Search more efficiently with ugrep

Tutorial – ugrep

Article from Issue 245/2021

Searching for text in files or data streams is a common and important function. Ugrep tackles this task quickly, efficiently, and even interactively if needed.

Grep is one of the oldest Unix commands. The abbreviation "grep" stands for Global/Regular Expression/Print or Global search for a Regular Expression and Print out matched lines. It picks up on the syntax of the original Unix editor, QED, which used g/re/p to search for patterns in text files. In addition to fixed search terms, it can also search for patterns with wildcard characters. The GNU variant of grep is normally installed on Linux. It extends the features of the original grep in some places, for example, allowing recursive searching in directories.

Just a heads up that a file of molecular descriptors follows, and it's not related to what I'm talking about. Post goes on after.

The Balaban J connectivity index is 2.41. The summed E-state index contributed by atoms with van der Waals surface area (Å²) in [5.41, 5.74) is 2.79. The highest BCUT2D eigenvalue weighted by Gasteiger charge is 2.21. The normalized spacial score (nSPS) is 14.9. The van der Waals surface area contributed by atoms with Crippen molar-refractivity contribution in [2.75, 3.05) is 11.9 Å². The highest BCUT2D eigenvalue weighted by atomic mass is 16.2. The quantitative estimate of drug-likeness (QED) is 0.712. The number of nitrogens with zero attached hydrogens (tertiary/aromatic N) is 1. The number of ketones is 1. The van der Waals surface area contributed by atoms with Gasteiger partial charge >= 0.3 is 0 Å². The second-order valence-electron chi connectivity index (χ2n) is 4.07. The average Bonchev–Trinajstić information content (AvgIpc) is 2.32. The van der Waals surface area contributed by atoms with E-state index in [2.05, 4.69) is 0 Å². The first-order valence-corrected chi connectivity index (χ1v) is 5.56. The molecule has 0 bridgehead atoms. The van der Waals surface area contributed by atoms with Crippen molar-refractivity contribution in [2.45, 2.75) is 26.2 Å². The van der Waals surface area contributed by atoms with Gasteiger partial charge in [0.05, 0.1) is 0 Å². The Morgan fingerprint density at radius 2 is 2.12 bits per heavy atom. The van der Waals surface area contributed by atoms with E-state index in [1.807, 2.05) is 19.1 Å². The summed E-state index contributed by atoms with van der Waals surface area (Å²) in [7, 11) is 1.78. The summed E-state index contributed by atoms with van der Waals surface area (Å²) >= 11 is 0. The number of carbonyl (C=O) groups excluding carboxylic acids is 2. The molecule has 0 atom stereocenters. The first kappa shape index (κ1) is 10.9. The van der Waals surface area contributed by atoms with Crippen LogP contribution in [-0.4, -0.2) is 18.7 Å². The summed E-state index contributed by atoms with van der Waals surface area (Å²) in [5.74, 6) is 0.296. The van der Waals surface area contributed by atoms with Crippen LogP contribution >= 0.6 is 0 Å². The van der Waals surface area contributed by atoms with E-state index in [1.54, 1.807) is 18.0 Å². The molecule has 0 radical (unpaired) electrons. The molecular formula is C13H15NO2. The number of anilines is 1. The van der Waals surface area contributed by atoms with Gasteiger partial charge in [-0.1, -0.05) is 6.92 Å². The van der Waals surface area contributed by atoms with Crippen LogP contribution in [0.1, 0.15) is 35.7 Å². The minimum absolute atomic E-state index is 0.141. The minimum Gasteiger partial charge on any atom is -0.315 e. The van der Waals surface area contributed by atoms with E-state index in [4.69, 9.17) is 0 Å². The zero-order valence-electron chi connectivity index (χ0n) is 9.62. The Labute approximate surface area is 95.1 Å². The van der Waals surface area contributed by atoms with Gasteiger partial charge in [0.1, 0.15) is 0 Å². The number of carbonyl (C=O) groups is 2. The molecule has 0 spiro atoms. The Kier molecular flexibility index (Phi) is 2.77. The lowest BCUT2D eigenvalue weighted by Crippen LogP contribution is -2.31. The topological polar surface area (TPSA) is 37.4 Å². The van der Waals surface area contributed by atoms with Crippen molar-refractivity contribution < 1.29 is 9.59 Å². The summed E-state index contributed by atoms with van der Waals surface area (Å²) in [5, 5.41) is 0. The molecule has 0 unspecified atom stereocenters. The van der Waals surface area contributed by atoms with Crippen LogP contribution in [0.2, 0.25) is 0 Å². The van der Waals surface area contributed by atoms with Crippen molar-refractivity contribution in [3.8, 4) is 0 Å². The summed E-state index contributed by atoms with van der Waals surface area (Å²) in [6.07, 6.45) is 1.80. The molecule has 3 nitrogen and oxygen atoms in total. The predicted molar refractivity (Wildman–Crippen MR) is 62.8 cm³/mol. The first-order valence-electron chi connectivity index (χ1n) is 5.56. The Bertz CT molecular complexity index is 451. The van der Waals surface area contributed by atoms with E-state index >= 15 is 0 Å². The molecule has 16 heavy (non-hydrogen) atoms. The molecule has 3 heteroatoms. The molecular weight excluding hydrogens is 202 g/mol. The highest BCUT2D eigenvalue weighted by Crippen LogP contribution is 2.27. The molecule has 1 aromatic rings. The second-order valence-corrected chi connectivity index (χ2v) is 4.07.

Another variant of grep, agrep (approximate grep) [1], extends text searching to include fuzzy searches. It also finds near misses as long as the differences are below a specified threshold, known as the word distance. This is calculated from the necessary permutations, deletions, and additions of letters that convert the search pattern into the actual data.

In addition, there are some variants of grep that also find search patterns in certain archive types, such as ZIP files. These programs are relatively slow, since they first need to unpack the archive. However, all grep variants used on Linux can also read data from pipes via the standard input channel and write the results to the standard output channel for searching in archives (Listing 1).


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